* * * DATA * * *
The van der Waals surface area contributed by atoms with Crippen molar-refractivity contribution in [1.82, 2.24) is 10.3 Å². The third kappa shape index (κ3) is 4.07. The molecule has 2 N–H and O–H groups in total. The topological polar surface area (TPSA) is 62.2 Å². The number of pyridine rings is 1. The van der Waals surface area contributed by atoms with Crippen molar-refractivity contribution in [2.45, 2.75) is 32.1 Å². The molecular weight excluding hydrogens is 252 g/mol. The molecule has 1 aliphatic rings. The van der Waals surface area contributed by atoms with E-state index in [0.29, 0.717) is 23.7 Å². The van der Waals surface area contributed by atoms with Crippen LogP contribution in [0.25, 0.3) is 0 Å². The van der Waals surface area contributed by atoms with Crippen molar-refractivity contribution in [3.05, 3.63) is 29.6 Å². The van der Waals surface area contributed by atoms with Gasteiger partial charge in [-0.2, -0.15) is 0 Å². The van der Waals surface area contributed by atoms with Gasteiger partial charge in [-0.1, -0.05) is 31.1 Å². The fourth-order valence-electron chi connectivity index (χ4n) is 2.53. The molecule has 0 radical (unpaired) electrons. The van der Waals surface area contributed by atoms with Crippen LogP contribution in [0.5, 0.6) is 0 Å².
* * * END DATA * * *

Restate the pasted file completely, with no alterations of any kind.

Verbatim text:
The van der Waals surface area contributed by atoms with Crippen molar-refractivity contribution in [1.82, 2.24) is 10.3 Å². The third kappa shape index (κ3) is 4.07. The molecule has 2 N–H and O–H groups in total. The topological polar surface area (TPSA) is 62.2 Å². The number of pyridine rings is 1. The van der Waals surface area contributed by atoms with Crippen molar-refractivity contribution in [2.45, 2.75) is 32.1 Å². The molecular weight excluding hydrogens is 252 g/mol. The molecule has 1 aliphatic rings. The van der Waals surface area contributed by atoms with E-state index in [0.29, 0.717) is 23.7 Å². The van der Waals surface area contributed by atoms with Crippen LogP contribution in [0.25, 0.3) is 0 Å². The van der Waals surface area contributed by atoms with Crippen molar-refractivity contribution in [3.05, 3.63) is 29.6 Å². The van der Waals surface area contributed by atoms with Gasteiger partial charge in [-0.2, -0.15) is 0 Å². The van der Waals surface area contributed by atoms with Gasteiger partial charge in [-0.1, -0.05) is 31.1 Å². The fourth-order valence-electron chi connectivity index (χ4n) is 2.53. The molecule has 0 radical (unpaired) electrons. The van der Waals surface area contributed by atoms with Crippen LogP contribution in [0.5, 0.6) is 0 Å².